0

I am working on a satellite tracking application where I can read NMEA data from file.

Here are the NMEA sentences I have:

$GPRMC,104426.591,A,5920.7019,N,01803.2893,E,0.117980,320.93,141204,,*0F 
$GPGGA,104427.591,5920.7009,N,01803.2938,E,1,05,3.3,78.2,M,23.2,M,0.0,0000*4A $GPGSA,A,3,05,24,17,30,02,,,,,,,,5.6,3.3,4.5*34 
$GPGSV,3,1,12,30,72,254,30,05,70,125,39,24,37,083,43,02,36,113,45*7B 
$GPGSV,3,2,12,04,32,059,34,01,27,307,00,14,26,256,00,06,24,219,00*7F 
$GPGSV,3,3,12,17,22,135,40,25,20,311,31,09,19,159,25,20,08,346,34*7C

And where I need help is I have to get the "satellite position" from the sentence in lon/lat.

I know the GSV data contains azimuth and elevation, but I don't now how to convert it to lon/lat coordinates.

Can somebody help me?

  • How precise do you need? The NMEA azimuth/elevation is only to the nearest degree, which probably means doing the full computation with the ephemeris data is a waste of time. And I think most GPS chipsets don't let you get at the precise timing data, doing the navigation calculations on-chip and presenting only the user location and the various bits of metadata you can get via NMEA. – Spacedman Mar 16 '18 at 8:25
2

Azimuth and elevation gives you the direction of the satellite. Without knowing the distance you can't locate the satellite in 3 dimensions and hence work out what lat-long it is directly above.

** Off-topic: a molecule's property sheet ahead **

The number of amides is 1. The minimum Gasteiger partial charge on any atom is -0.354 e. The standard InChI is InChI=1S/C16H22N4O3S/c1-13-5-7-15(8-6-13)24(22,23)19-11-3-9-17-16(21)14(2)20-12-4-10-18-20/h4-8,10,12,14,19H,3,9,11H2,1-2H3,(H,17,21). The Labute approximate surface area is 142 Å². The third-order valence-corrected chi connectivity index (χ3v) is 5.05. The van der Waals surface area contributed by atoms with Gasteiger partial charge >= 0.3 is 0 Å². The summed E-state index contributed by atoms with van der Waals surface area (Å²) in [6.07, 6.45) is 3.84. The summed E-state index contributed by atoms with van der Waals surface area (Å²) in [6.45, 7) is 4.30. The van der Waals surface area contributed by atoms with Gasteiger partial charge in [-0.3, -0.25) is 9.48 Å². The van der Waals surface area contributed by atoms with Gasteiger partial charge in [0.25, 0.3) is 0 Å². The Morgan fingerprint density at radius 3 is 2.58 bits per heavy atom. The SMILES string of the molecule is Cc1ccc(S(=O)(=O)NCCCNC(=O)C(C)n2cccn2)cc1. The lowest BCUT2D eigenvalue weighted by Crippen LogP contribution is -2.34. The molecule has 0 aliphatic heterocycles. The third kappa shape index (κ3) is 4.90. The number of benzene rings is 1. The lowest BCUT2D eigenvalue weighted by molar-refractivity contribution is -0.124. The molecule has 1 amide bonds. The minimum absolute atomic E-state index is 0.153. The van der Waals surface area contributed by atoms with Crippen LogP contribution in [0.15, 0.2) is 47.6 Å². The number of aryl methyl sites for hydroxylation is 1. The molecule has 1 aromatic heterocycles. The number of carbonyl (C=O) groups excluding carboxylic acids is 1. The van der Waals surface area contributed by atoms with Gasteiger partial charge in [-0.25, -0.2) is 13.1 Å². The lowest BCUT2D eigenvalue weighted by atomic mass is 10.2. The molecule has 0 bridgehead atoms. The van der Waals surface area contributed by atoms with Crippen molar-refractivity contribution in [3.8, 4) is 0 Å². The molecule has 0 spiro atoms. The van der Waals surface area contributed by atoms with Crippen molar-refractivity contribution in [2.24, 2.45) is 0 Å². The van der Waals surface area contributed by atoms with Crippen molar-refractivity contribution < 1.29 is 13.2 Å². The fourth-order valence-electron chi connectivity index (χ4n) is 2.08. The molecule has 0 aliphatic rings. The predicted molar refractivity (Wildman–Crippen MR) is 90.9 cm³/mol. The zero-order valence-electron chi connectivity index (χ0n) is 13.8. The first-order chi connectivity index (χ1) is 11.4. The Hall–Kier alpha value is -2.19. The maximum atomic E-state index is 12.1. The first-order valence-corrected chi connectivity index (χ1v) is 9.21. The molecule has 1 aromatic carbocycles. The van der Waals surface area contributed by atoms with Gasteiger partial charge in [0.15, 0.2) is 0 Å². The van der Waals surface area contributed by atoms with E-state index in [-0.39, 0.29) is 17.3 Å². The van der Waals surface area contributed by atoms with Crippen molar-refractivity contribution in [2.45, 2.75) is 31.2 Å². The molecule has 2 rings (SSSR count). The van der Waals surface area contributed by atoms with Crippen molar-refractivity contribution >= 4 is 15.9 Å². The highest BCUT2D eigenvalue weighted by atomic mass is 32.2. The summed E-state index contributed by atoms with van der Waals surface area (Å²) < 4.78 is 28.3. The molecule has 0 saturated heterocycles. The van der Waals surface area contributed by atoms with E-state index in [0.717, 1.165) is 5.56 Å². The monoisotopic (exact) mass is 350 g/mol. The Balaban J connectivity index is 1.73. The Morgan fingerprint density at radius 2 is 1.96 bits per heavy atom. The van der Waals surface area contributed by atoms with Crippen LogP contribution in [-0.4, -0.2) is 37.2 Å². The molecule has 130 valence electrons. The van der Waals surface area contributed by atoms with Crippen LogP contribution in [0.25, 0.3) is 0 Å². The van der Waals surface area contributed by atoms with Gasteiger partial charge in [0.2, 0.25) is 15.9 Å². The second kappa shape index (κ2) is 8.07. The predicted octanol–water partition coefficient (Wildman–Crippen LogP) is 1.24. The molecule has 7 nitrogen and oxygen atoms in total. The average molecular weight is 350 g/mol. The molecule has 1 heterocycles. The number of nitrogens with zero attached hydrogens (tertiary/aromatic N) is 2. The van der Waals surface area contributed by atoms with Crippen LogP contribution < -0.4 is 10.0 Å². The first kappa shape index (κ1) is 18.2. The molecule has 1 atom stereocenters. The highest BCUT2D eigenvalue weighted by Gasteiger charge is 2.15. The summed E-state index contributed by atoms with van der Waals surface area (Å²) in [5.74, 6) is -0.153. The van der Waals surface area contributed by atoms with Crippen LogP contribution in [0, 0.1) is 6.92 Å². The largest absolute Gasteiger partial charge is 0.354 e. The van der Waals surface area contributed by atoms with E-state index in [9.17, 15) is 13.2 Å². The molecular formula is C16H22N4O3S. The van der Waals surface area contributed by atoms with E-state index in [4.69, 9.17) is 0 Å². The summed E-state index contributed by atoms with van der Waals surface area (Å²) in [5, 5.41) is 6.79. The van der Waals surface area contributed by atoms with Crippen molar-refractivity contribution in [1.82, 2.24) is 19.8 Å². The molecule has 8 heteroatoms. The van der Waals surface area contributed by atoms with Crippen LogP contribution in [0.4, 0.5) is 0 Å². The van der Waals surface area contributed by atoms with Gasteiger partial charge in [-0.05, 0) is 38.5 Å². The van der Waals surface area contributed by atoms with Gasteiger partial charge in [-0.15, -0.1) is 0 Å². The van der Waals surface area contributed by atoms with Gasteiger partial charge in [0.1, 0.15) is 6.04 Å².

There's some hairy-looking formulae here:

http://www.navipedia.net/index.php/GPS_and_Galileo_Satellite_Coordinates_Computation

that require the orbital parameters from the ephemeris data. This claims a very accurate (~metres) position. That formula seems to have been converted to C code here: https://www.colorado.edu/geography/gcraft/notes/gps/ephxyz.html

Assuming a spherical earth of radius 6371km and a circular orbit of altitude 20180km above the earth, the distance to a satellite is obtained from a triangle formed from the centre of the earth (C), the observer on the surface (P), and the satellite (S). We know two side lengths - PC is the earth radius, and CS is earth radius plus orbit altitude - and one angle internal to CPS which is the elevation plus 90 degrees. The triangle can be solved using standard textbook formula for the side lengths and angles, giving the distance to the satellite from the observer (PS).

The following diagram shows the triangle shaded in pink.

satellite orbit geometry

Getting the satellite's position in (x,y,z) space will involve a couple of 3d rotations to get the true direction from elevation and azimuth but should be straightforward.

| improve this answer | |
  • I put an example sentence up. Can I get the distance from that data? I have a plus information: I know where I get these datas (phone lon/lat coordinates) – gisfan Mar 15 '18 at 18:36
  • I reckon my "approximate" method might be worth asking as a question on the mathematics stack exchange site, with a [geometry] tag. – Spacedman Mar 16 '18 at 12:12
  • I've got that working - the distance of a GPS satellite varies from 20180km when overhead to 25775km on the horizon. Below the horizon the distance increases up to 32922km for a satellite under your feet (two earth radii plus an orbital height). A bit more 3d geometry can get the location in space of the satellite but not sure I have time to think about it for a week... – Spacedman Mar 16 '18 at 16:31

Your Answer

By clicking “Post Your Answer”, you agree to our terms of service, privacy policy and cookie policy

Not the answer you're looking for? Browse other questions tagged or ask your own question.